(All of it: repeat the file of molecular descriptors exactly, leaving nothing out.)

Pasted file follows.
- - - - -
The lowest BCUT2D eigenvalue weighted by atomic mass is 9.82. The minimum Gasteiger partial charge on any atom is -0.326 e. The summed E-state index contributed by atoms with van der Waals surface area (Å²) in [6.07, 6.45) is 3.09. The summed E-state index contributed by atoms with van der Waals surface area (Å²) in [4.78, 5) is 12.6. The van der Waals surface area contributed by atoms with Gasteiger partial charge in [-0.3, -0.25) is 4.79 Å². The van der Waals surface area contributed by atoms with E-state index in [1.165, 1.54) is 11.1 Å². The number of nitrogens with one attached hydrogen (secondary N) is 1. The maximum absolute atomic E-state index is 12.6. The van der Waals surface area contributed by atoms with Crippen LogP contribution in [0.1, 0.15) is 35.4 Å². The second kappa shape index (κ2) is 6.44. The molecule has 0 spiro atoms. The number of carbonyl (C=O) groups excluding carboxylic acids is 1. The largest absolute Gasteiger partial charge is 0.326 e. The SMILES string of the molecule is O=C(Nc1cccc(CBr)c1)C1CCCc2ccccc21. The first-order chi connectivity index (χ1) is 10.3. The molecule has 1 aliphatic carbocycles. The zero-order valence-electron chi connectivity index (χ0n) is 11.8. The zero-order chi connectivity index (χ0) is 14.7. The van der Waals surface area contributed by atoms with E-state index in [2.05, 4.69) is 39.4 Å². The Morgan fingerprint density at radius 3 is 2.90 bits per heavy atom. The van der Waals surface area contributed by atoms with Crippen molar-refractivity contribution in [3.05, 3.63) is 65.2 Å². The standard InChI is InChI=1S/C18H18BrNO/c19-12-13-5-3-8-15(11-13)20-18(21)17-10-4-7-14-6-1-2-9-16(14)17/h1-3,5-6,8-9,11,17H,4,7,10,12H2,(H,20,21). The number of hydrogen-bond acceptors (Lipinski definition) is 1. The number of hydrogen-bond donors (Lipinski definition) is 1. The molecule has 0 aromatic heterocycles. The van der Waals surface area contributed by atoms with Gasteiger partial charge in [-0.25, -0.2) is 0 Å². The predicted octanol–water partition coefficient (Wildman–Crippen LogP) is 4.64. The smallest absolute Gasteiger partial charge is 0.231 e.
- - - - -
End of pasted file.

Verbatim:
The lowest BCUT2D eigenvalue weighted by atomic mass is 9.82. The minimum Gasteiger partial charge on any atom is -0.326 e. The summed E-state index contributed by atoms with van der Waals surface area (Å²) in [6.07, 6.45) is 3.09. The summed E-state index contributed by atoms with van der Waals surface area (Å²) in [4.78, 5) is 12.6. The van der Waals surface area contributed by atoms with Gasteiger partial charge in [-0.3, -0.25) is 4.79 Å². The van der Waals surface area contributed by atoms with E-state index in [1.165, 1.54) is 11.1 Å². The number of nitrogens with one attached hydrogen (secondary N) is 1. The maximum absolute atomic E-state index is 12.6. The van der Waals surface area contributed by atoms with Crippen LogP contribution in [0.1, 0.15) is 35.4 Å². The second kappa shape index (κ2) is 6.44. The molecule has 0 spiro atoms. The number of carbonyl (C=O) groups excluding carboxylic acids is 1. The largest absolute Gasteiger partial charge is 0.326 e. The SMILES string of the molecule is O=C(Nc1cccc(CBr)c1)C1CCCc2ccccc21. The first-order chi connectivity index (χ1) is 10.3. The molecule has 1 aliphatic carbocycles. The zero-order valence-electron chi connectivity index (χ0n) is 11.8. The zero-order chi connectivity index (χ0) is 14.7. The van der Waals surface area contributed by atoms with E-state index in [2.05, 4.69) is 39.4 Å². The Morgan fingerprint density at radius 3 is 2.90 bits per heavy atom. The van der Waals surface area contributed by atoms with Crippen molar-refractivity contribution in [3.05, 3.63) is 65.2 Å². The standard InChI is InChI=1S/C18H18BrNO/c19-12-13-5-3-8-15(11-13)20-18(21)17-10-4-7-14-6-1-2-9-16(14)17/h1-3,5-6,8-9,11,17H,4,7,10,12H2,(H,20,21). The number of hydrogen-bond acceptors (Lipinski definition) is 1. The number of hydrogen-bond donors (Lipinski definition) is 1. The molecule has 0 aromatic heterocycles. The van der Waals surface area contributed by atoms with Gasteiger partial charge in [-0.25, -0.2) is 0 Å². The predicted octanol–water partition coefficient (Wildman–Crippen LogP) is 4.64. The smallest absolute Gasteiger partial charge is 0.231 e.